overexpress the EPSPS gene that the herbicide targets.
Yet instead of
simply upregulating gene expression, glyphosate-resistant plants make multiple copies
of the EPSPS gene. “This is very hard to do—it’s much less likely than a point mutation,” says Tranel.
The rise of the resistant
If the situation wasn’t bad enough already, it appears to be
snowballing. Weeds in nine different countries have independently
developed resistance to multiple modes of action. Some stubborn
survivors can now survive most of the chemicals used by farmers, and the
infestations are spreading.
Last year, for example, farmers in Iowa reported infestations of
waterhemp in their corn and soy fields. The weed has now encroached on
500 acres, and continues to survive treatments of glyphosate and six
additional chemicals. The case is a rare example of a weed developing
resistance to three chemical classes, each with a unique molecular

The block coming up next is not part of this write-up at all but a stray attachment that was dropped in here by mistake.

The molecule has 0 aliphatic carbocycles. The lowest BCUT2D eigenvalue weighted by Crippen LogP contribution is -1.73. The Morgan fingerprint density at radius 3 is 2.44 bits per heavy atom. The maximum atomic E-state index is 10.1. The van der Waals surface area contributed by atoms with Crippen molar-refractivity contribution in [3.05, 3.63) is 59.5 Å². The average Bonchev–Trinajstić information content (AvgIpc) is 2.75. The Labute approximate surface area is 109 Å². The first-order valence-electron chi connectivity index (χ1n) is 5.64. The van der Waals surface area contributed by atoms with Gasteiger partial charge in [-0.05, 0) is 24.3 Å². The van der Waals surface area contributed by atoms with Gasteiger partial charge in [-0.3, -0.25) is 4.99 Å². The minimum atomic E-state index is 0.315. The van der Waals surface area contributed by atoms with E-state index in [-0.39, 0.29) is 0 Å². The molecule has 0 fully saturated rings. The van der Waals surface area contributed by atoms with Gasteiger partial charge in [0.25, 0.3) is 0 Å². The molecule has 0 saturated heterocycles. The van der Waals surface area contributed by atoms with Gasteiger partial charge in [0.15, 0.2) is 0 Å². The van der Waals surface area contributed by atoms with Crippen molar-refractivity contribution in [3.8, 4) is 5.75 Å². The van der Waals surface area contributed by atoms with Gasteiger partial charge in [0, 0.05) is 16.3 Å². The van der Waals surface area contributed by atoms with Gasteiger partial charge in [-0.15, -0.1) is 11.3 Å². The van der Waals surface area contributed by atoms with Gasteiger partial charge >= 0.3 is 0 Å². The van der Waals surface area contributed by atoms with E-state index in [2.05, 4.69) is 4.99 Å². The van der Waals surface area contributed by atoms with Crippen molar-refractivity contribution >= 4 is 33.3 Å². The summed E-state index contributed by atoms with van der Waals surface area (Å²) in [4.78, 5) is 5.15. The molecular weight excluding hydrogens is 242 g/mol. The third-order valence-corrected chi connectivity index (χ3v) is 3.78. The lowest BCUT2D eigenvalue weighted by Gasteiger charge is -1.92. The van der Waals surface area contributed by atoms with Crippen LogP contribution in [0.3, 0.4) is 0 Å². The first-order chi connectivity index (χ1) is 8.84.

target. Even more impressive, a biotype of Rigid Ryegrass growing in
Victoria, Australia, is now resistant to four chemical classes.
about 10 acres are impacted so far, but the weeds are predicted to
Despite the seemingly small odds of a plant evolving resistance to
multiple herbicides, the dramatic increase in glyphosate-resistant
weeds, which now infest more than 17 million acres nationwide, has made
this possibility exponentially more likely.
“We don’t need a single
plant to undergo two unlikely adaptations—we just need one event to
happen in a biotype that already has glyphosate resistance,” says
The next wave of genetically modified seeds will be the ultimate
experiment, says Freese. Monsanto is developing crops that can be
simultaneously sprayed with glyphosate and the herbicide dicamba. Dow
AgroSciences plans to market genetically engineered corn seeds resistant
to both glyphosate and the herbicide 2,4-D
; the US Department of
Agriculture is reviewing the technology this summer. “Just as we had an
increase in glyphosate [use] after Roundup Ready crops were released, we
may soon see a huge increase in 2,4-D,” Freese says. “In our view, this
will also lead to weeds with multiple resistance to 2,4-D and
Correction (May 24): The odds of a plant developing double
resistance to the chemicals mentioned in this story are more like 1 in
10 billion. The original version stated “less than 1 in a trillion,”
which reflects a less conservative number.
The Scientist regrets the error.